A legal challenge taken by a republican prisoner over his right to wear an Easter lily marking the 1916 Rising has been thrown out by the European Court of Human Rights.
Christopher Donaldson, an inmate at Maghaberry Prison, took the case after he was punished for wearing the lily in 2008.
Prisoners are not allowed to wear such emblems outside cells.
When Donaldson refused to remove the lily on Easter Sunday 2008 he was confined to his cell for three days as punishment.
Donaldson later challenged the policy through Northern Ireland’s court system, but the High Court ruled it was proportionate to maintain order in prison and was not discriminatory.
His subsequent judicial review was dismissed.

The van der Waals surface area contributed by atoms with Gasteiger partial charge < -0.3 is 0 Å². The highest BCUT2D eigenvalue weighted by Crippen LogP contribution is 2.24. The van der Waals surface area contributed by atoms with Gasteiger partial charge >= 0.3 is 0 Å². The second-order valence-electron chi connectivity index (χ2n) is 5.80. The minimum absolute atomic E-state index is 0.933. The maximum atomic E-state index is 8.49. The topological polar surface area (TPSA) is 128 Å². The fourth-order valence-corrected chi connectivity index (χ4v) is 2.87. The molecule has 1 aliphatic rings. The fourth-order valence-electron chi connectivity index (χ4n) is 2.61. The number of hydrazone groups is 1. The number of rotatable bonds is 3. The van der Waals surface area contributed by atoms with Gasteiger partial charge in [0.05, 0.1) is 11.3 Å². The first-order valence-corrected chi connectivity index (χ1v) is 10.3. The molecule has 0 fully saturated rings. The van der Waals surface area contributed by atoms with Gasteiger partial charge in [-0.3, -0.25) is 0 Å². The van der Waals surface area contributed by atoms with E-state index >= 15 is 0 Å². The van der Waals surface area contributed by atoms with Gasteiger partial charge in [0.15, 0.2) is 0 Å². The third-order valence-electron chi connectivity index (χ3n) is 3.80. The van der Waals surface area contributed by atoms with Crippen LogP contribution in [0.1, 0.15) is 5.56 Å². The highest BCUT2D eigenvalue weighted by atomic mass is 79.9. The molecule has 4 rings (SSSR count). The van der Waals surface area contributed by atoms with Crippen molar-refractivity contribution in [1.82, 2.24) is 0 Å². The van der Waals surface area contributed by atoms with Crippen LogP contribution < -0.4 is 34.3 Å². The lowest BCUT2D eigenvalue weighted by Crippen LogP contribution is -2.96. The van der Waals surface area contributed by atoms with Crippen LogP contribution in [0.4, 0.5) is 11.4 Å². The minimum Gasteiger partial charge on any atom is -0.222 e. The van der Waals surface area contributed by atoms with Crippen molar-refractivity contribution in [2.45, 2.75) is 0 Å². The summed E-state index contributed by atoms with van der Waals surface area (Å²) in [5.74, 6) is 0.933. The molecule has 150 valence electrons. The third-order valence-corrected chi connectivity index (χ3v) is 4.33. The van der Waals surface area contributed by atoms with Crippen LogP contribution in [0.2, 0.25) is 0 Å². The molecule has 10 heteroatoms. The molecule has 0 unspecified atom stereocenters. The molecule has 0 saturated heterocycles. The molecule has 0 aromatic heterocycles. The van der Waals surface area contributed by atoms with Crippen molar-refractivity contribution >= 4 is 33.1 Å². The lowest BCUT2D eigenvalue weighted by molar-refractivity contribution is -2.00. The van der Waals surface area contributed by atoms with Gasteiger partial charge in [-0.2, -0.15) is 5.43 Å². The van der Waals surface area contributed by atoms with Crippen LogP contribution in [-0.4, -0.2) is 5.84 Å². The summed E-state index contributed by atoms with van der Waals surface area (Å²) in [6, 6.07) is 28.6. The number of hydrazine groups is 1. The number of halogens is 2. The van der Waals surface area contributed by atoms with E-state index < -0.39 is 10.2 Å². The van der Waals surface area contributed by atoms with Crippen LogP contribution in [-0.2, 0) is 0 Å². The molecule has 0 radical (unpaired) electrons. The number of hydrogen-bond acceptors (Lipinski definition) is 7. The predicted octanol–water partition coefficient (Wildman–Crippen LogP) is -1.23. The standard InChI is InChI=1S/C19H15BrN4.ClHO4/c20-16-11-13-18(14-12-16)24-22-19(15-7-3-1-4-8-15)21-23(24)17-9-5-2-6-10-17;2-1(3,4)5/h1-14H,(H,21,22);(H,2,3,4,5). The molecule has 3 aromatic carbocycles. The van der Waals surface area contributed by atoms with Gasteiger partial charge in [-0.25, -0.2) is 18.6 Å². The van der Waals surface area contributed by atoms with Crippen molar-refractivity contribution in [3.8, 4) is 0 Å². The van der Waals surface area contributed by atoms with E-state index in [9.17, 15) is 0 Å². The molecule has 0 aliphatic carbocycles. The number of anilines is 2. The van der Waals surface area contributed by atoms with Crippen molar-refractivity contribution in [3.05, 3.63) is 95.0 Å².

At the European Court in Strasbourg, seven judges ruled the prison's policy had a legitimate aim to prevent disorder and crime.
The judges noted many emblems in Northern Ireland, such as the Easter lily, were inextricably linked to the Troubles and their public display could be divisive and make existing tensions worse.
The judges said the fact that the wing in the Donaldson case was segregated did not change their ruling.